Sahuarita is in Southern Arizona. It is in Pima County. The town is located along Interstate 19 between Tucson and Nogales, just north of Green Valley. The Santa Cruz River flows to the east of town.

Overview:
Sahuarita is a great place for visitors to stop in and pick up some delicious pecans. The town sits at an elevation of 2,540 feet. The southwestern climate has a winter low temperature of 40 degrees and a summer high temperature of 100 degrees.

History:
This small community began as a ranch. The word Sahuarita means “little saguaro cactus” and is pronounced sah-wah-REE-tah. Long ago, the country was thick with saguaros, thus the name. Later, the town became a stage stop. Then, it was a railroad station for the Southern Pacific Railroad.
Today, it is the home of the Santa Cruz Valley Pecan Company and Pecan Store. Sahuarita has an ideal location along the Santa Cruz River, making conditions right for the world’s largest pecan grove. The Grove stretches more than 5,550 acres.

Green Valley Arizona
Green Valley, a retirement community, was established in 1964. In the fertile Santa Cruz River Valley at an elevation of 2,900 feet, Green Valley is midway between Tucson and Nogales. It is a successful modern community built in an area full of historic lore. Green Valley occupies part of the vast (46,696 acres) San Ignacio de las Canoa grant which was given to New Spain by the Spanish Crown in the 16th century.

The country-surrounding Green Valley abounds with historic attractions– early Spanish missions, frontier outposts and old mines. Tubac, located 25 miles south, is the oldest Spanish settlement in the Southwest. It has been a frontier town and an army outpost and is now an active artist colony. The San Xavier del Bac Mission, 18 miles north, and Tumacacori National Monument, 30 miles south, are both Spanish missions built by Jesuit priests in the early 1700s.

Scenic drives and recreational opportunities are plentiful near Green Valley: Pena Blanca Lake, 40 miles southwest; Arivaca Lake, 33 miles southwest; Madera Canyon, 12 miles southeast; Kitt Peak Observatory, 40 miles west; Tohono O'odham Indian Reservation, 12 miles north; and the Mexican border at Nogales, 45 miles south. Tucson, 25 miles north, offers many cultural and recreational attractions, sporting events, and a broad range of services.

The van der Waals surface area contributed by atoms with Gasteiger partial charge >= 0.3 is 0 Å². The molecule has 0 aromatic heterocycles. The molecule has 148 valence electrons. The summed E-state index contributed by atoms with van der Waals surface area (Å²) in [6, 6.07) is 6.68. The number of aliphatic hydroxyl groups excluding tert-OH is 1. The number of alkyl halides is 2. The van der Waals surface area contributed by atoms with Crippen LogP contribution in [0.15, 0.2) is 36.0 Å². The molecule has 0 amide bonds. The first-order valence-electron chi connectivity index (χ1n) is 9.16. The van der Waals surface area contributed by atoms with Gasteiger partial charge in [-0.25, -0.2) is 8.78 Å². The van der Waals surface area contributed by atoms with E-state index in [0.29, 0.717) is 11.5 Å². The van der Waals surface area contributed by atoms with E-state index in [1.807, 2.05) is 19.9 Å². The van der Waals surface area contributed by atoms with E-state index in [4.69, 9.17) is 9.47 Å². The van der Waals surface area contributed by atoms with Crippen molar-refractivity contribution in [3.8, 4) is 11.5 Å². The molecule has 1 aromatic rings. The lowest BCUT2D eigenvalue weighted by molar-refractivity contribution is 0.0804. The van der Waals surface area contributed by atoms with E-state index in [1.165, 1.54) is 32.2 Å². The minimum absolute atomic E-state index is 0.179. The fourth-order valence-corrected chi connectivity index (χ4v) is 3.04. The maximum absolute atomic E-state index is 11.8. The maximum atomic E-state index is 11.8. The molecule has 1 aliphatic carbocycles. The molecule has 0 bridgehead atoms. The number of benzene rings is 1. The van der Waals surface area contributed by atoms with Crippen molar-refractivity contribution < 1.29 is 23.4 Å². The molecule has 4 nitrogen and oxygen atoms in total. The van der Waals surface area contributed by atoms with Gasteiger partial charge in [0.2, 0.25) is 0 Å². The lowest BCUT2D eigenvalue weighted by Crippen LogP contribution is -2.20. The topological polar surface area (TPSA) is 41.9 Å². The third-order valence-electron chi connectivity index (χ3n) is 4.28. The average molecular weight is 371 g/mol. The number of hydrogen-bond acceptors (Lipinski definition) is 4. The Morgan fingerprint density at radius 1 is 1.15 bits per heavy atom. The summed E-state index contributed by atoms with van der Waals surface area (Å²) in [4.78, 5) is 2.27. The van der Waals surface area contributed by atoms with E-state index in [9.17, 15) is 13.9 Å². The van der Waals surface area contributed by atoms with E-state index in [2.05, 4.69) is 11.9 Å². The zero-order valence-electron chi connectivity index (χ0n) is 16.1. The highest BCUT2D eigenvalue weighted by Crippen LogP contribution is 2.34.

Within Green Valley, the Titan II Missile Museum (the only one of its kind) is open daily. Several annual golf tournaments are held in Green Valley. Additionally, the three-day Country Fair and Parade is held in Green Valley every October. For the culturally minded, art events and activities from Tucson are available year-round in Green Valley.

Area Communities

Rio Rico
Rio Rico (“rich river”) is a planned community located in
Santa Cruz County, 57 miles south of Tucson and 12 miles north of
Mexico. The community's 39,000 acres roll gently down from the
Santa Rita Mountains through the San Cayetano Foothills westward
to the Santa Cruz River. The area around and including Rio Rico was
once part of the Baca Float, a tract of approximately 100,000 acres
granted by the U.S. Congress to the heirs of Luis Maria Baca as the
result of an early, unclear grant from the Spanish government. The
the community had its beginnings in 1969 and has continued to grow
at a steady pace with the influx of tenants to the Rio Rico South
Industrial Park.

Rio Rico's South Industrial Park is comprised of 256 acres, with 100
acres now serving produce and distribution warehouses and manufacturing
firms (C. E. Gillman Co., Badger Meter Manufacturing and
Molex Inc.). The Rio Rico commercial area comprises 544 acres,
which includes Rio Rico Resort (with tennis and 18-hole championship
golf course) and a commercial center containing a supermarket,
restaurant and a variety of specialty shops. Because of its proximity
to Mexico, Rio Rico has become a stopover for tourists,